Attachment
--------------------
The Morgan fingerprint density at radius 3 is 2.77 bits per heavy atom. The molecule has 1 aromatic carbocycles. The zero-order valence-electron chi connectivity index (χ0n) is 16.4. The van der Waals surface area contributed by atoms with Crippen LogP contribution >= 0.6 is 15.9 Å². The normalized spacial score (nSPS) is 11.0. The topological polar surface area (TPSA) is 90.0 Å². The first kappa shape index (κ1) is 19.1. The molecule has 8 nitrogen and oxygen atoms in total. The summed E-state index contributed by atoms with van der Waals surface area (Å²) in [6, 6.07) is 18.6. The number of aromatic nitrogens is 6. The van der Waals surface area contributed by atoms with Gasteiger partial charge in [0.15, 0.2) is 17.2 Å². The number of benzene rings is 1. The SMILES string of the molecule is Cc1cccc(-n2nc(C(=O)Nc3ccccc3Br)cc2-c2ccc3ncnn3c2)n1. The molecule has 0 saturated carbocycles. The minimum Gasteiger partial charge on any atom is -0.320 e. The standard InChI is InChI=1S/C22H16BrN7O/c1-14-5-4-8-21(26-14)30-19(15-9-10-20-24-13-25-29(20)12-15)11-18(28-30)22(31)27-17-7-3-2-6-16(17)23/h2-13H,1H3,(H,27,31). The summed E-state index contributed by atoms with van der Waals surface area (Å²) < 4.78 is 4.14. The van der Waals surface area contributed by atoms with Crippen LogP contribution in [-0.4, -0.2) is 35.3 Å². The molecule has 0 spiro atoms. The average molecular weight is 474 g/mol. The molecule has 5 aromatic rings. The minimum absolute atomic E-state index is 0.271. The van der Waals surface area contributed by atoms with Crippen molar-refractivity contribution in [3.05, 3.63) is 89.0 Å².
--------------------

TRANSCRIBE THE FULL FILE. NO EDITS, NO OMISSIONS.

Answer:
The Morgan fingerprint density at radius 3 is 2.77 bits per heavy atom. The molecule has 1 aromatic carbocycles. The zero-order valence-electron chi connectivity index (χ0n) is 16.4. The van der Waals surface area contributed by atoms with Crippen LogP contribution >= 0.6 is 15.9 Å². The normalized spacial score (nSPS) is 11.0. The topological polar surface area (TPSA) is 90.0 Å². The first kappa shape index (κ1) is 19.1. The molecule has 8 nitrogen and oxygen atoms in total. The summed E-state index contributed by atoms with van der Waals surface area (Å²) in [6, 6.07) is 18.6. The number of aromatic nitrogens is 6. The van der Waals surface area contributed by atoms with Gasteiger partial charge in [0.15, 0.2) is 17.2 Å². The number of benzene rings is 1. The SMILES string of the molecule is Cc1cccc(-n2nc(C(=O)Nc3ccccc3Br)cc2-c2ccc3ncnn3c2)n1. The molecule has 0 saturated carbocycles. The minimum Gasteiger partial charge on any atom is -0.320 e. The standard InChI is InChI=1S/C22H16BrN7O/c1-14-5-4-8-21(26-14)30-19(15-9-10-20-24-13-25-29(20)12-15)11-18(28-30)22(31)27-17-7-3-2-6-16(17)23/h2-13H,1H3,(H,27,31). The summed E-state index contributed by atoms with van der Waals surface area (Å²) < 4.78 is 4.14. The van der Waals surface area contributed by atoms with Crippen LogP contribution in [-0.4, -0.2) is 35.3 Å². The molecule has 0 spiro atoms. The average molecular weight is 474 g/mol. The molecule has 5 aromatic rings. The minimum absolute atomic E-state index is 0.271. The van der Waals surface area contributed by atoms with Crippen molar-refractivity contribution in [3.05, 3.63) is 89.0 Å².